As George Washington stated in the Treaty of Tripoli-
"As the Government of the United States of America is not, in any sense, founded on the Christian religion; as it has in itself no character of enmity against the laws, religion, or tranquillity, of Musselmen; and as the said States never have entered into any war or act of hostility against any Mehomitan nation, it is declared by the parties that no pretext arising from religious opinions shall ever produce an interruption of the harmony existing between the two countries."
So there is definitely intent to separate church and state.
Bumper sticker- "Freedom is the Distance Between Church and State." http://www.nobeliefs.com/Tripoli.htm
Many Religious Right activists have attempted to rewrite history by asserting that the United States government derived from Christian foundations, that our Founding Fathers originally aimed for a Christian nation. This idea simply does not hold to the historical evidence.
Of course many Americans did practice Christianity, but so also did many believe in deistic philosophy. Indeed, most of our influential Founding Fathers, although they respected the rights of other religionists, held to deism and Freemasonry tenets rather than to Christianity.
The U.S. Constitution
The United States Constitution serves as the law of the land for America and indicates the intent of our Founding Fathers. The Constitution forms a secular document, and nowhere does it appeal to God, Christianity, Jesus, or any supreme being. (For those who think the date of the Constitution contradicts the last sentence, see note 1 at the end.) The U.S. government derives from people (not God), as it clearly states in the preamble: "We the people of the United States, in order to form a more perfect Union...." The omission of God in the Constitution did not come out of forgetfulness, but rather out of the Founding Fathers purposeful intentions to keep government separate from religion.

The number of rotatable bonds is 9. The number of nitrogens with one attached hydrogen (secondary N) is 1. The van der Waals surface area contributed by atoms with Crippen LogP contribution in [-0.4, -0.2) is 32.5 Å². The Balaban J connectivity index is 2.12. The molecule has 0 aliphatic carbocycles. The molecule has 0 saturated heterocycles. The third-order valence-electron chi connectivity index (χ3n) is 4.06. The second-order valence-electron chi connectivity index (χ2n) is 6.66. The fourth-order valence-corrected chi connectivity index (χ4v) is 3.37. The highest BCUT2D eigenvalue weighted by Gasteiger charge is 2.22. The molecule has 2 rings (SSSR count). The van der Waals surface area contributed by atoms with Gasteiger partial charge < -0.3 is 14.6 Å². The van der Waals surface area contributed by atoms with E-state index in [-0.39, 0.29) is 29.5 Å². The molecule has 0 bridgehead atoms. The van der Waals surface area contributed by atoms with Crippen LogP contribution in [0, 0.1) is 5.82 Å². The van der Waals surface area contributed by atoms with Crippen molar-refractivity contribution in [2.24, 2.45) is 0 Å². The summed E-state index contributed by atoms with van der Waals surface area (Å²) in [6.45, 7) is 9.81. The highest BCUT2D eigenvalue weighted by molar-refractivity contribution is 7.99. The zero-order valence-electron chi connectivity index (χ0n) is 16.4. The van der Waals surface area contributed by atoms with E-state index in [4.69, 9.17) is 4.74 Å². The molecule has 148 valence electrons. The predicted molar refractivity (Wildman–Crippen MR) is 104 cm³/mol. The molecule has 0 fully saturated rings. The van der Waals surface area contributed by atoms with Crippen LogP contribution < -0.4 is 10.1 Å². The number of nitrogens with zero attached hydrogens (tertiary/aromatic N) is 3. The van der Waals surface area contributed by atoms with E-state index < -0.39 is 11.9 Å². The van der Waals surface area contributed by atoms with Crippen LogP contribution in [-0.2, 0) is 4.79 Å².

It goes on to describe what several of the founding fathers stated and why, so it reads like a lesson in history of theocracies and their problems. Good short read and a great response to right wingers trying to rewrite history to suit their impression of the past.
You might want to check out this book on Amazon and read the reviews at least to get some more info on the constitution-http://www.amazon.com/review/product/08 ... ewpoints=1
Why the Religious Right Is Wrong: About Separation of Church & State (Paperback)
by Rob Boston.
One review states-
It has a brief history of the rise of the separation of church and state and talks a little about early American history. The initial settlement of America was by religious groups who did not show much tolerance. He refers to the execution of some quakers by one colony. There is a discussion about the reasons for the development of constitutional separation which would seem to be that although America was a Christian country there was enormous division within the various sects and there was not a clear consensus about the real elements of religious belief.
Shows the world wasn't a rosy place at that time doesn't it. Mr. Boston suggests we go to schools and institutions and demand they tell the truth about what life was like and why we have separation of church and state.
Used & New from: $1.20 --
Cheap at twice the price. Buy two and send one up to me OK?